The Trans-Pacific Partnership, Import Dependency, and the Future of Food Security in Japan

Paul O'Shea

Japanese agriculture is in a bad way. Massive government subsidies and high import tariffs have failed to stem the inexorable tide of declining productivity, increasing import dependence, and falling area of land under cultivation. Against this backdrop those calling for the liberalization of the agricultural sector have gained ground in recent years. Yet agricultural policy, be it in Japan or elsewhere, is determined by much more than efficiency and comparative advantage. Indeed, the patterns of production, distribution, and consumption of food in Japan are subject to a variety of factors, including identity politics, perceptions of food risks, and rural policy.1 The main factor in post-war Japanese agricultural politics was the [1]

cultivation of rural support by the Liberal Democratic Party (LDP), aided by the disparity in weight of rural versus urban votes.[2] The result was a system where the LDP ensured high prices for farmers by effectively limiting foreign competition, and in return enjoyed the support of rural Japan. This chapter argues that today, regional geopolitics is supplanting rural votes as the key factor in Japan’s agricultural policy.

The Trans-Pacific Partnership (TPP) is a trade agreement between states on both sides of the Pacific, representing approximately 40% of the world’s gross domestic product (GDP). Yet the TPP is not primarily about trade: it is a product of the US response to China’s rise, and as such is a key plank in Washington’s ‘Asia pivot’ (rebalance).[3] The agreement was inked in autumn 2015 and if implemented will have a major impact on food-related issues ranging from Japanese farmers’ livelihoods to the ability of the state to ensure food security and food safety. Indeed, the consequences of the TPP for Japanese agriculture will be more dramatic than anything seen since the US occupation era land reforms. The first half of this chapter traces the background and development of the TPP in the context of regional geopolitics. It begins with a brief account of previous attempts at agricultural reform and domestic politics behind the eventual participation in the TPP. This is followed by a sketch of the emergence of the TPP itself in terms of the emerging US-China rivalry, emphasizing the role of the TPP in US regional security policy. Indeed, US Secretary of Defence Ash Carter told an audience on the topic of the Asia pivot, ‘passing TPP is as important to me as another aircraft carrier’.[4] Japan’s entry into the TPP is shown to be less about free trade and liberalization and more about the desire to cement relations with the USA and shore-up the alliance. The second half of the chapter assesses the implications of the TPP for agriculture, rural regions, and food security in Japan. It examines the current precarious state of Japanese agriculture and outlines the arguments in favour of liberalization. The chapter then turns to the potential negative consequences of the TPP, considering Japan’s declining rural regions and food security. The chapter concludes that in many ways, the domestic debate regarding liberalization, culinary nationalism, and food security has been trumped by geopolitical considerations and the political elite’s desire to contain China and strengthen the Japan-US alliance. Simply put, the desire to eat Japanese may not be as strong as the desire to hedge against China.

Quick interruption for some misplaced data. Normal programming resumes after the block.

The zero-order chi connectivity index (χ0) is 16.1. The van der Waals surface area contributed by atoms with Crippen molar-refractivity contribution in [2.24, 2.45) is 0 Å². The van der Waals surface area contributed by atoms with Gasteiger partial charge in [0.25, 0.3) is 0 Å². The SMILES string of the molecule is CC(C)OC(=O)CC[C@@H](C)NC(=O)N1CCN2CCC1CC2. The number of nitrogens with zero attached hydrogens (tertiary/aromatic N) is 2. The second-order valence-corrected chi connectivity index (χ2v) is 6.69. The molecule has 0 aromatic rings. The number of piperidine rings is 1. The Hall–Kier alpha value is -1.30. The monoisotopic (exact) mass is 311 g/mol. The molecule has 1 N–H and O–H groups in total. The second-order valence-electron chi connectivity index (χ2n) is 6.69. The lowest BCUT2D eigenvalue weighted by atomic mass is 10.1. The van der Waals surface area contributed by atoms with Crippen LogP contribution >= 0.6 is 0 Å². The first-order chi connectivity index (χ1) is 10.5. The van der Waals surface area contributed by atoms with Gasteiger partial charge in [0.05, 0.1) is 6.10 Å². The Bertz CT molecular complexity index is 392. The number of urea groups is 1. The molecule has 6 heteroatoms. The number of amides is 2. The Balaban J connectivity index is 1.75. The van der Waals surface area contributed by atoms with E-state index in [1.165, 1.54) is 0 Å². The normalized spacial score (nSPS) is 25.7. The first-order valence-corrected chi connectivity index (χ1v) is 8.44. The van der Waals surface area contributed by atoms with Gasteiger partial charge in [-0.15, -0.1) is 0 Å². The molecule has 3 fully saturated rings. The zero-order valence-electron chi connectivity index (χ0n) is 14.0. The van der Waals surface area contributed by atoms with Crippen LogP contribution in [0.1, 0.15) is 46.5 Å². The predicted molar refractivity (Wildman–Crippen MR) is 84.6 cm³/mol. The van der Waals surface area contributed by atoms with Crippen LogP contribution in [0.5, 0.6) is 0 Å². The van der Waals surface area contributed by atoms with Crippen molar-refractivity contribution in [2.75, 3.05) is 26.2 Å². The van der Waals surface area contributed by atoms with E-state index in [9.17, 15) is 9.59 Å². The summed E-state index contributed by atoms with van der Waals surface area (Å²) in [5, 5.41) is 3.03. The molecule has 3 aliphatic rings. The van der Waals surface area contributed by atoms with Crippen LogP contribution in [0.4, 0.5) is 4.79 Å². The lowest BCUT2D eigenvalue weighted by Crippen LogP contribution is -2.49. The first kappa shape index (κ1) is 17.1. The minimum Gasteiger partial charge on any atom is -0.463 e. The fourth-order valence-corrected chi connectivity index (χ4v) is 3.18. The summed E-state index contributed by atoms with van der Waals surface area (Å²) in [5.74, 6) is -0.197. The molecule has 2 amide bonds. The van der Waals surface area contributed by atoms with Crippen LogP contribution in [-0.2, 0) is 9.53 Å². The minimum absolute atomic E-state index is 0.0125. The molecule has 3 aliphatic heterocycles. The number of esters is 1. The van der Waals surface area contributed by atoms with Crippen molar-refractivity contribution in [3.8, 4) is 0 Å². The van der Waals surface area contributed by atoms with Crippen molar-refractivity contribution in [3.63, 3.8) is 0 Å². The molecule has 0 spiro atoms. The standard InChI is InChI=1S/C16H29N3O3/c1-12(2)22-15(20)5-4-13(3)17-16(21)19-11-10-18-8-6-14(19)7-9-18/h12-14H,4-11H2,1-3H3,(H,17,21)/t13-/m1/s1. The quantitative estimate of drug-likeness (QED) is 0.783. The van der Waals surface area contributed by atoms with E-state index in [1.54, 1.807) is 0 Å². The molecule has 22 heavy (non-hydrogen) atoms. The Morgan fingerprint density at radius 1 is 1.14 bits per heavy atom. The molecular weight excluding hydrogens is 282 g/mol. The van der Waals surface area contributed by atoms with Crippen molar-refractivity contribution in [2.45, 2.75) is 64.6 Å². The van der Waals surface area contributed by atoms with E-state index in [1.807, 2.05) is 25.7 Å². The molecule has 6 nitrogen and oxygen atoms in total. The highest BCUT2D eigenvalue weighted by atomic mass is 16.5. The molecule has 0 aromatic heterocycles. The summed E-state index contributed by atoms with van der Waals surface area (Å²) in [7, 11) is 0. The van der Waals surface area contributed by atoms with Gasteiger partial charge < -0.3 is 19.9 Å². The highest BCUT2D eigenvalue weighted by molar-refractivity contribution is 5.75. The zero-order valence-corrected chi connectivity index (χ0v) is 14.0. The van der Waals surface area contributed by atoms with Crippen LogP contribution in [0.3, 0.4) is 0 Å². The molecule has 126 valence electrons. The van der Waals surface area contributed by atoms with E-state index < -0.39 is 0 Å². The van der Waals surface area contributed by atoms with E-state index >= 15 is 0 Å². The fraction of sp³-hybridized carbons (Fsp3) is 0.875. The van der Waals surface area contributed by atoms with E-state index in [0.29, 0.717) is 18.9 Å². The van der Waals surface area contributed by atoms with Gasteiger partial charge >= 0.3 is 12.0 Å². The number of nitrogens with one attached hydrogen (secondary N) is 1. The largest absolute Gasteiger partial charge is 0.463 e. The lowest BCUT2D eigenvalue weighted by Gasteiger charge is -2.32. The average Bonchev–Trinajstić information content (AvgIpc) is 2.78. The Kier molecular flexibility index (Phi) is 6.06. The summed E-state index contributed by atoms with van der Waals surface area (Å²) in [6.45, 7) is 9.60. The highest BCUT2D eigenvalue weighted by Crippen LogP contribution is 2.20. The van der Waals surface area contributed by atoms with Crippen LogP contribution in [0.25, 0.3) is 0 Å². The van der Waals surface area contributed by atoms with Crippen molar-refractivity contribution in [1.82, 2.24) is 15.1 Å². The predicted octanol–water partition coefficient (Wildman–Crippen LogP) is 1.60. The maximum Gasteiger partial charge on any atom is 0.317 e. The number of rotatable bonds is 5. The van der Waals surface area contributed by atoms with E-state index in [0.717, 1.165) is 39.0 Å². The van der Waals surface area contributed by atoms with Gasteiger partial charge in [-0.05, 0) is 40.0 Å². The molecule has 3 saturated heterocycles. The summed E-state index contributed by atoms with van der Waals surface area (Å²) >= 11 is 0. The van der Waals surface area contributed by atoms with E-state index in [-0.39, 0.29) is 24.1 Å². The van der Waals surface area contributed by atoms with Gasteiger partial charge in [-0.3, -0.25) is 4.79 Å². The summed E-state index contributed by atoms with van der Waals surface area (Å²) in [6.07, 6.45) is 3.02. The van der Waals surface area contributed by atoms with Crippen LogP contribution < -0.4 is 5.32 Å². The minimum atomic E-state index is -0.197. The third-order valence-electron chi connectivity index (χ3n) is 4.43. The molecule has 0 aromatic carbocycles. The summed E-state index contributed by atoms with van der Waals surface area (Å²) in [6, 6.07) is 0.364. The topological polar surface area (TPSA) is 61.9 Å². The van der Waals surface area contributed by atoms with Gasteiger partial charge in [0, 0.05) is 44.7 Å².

• [1] For identity politics see also Farina in this volume, perceptions of food risks are also discussed byReiher, Takeda and Walravens, and rural policy is the topic of Jentzsch’s contribution in thisvolume. P. O’Shea (*) Aarhus University, Aarhus, Denmark Lund University, Lund, Swedene-mail: This email address is being protected from spam bots, you need Javascript enabled to view it © The Author(s) 2017 A. Niehaus, T. Walravens (eds.), Feeding Japan,DOI 10.1007/978-3-319-50553-4_15
  • [2] Malapportionment — despite the large-scale post-war migration from rural constituencies to urban ones, these constituencies were left as they were. The result: votes of rural dwellers came tobe worth as much as four or five times as much as those of their urban counterparts.
  • [3] The ‘pivot’ was renamed ‘rebalance’ due to the fear that a ‘pivot’ would imply the USA waswinding down its activities and presence in the Middle East.
  • [4] Carter, ‘Remarks on the Next Phase of the U.S. Rebalance to the Asia-Pacific’, (lecture, McCainInstitute, Arizona State University, April 6, 2015).
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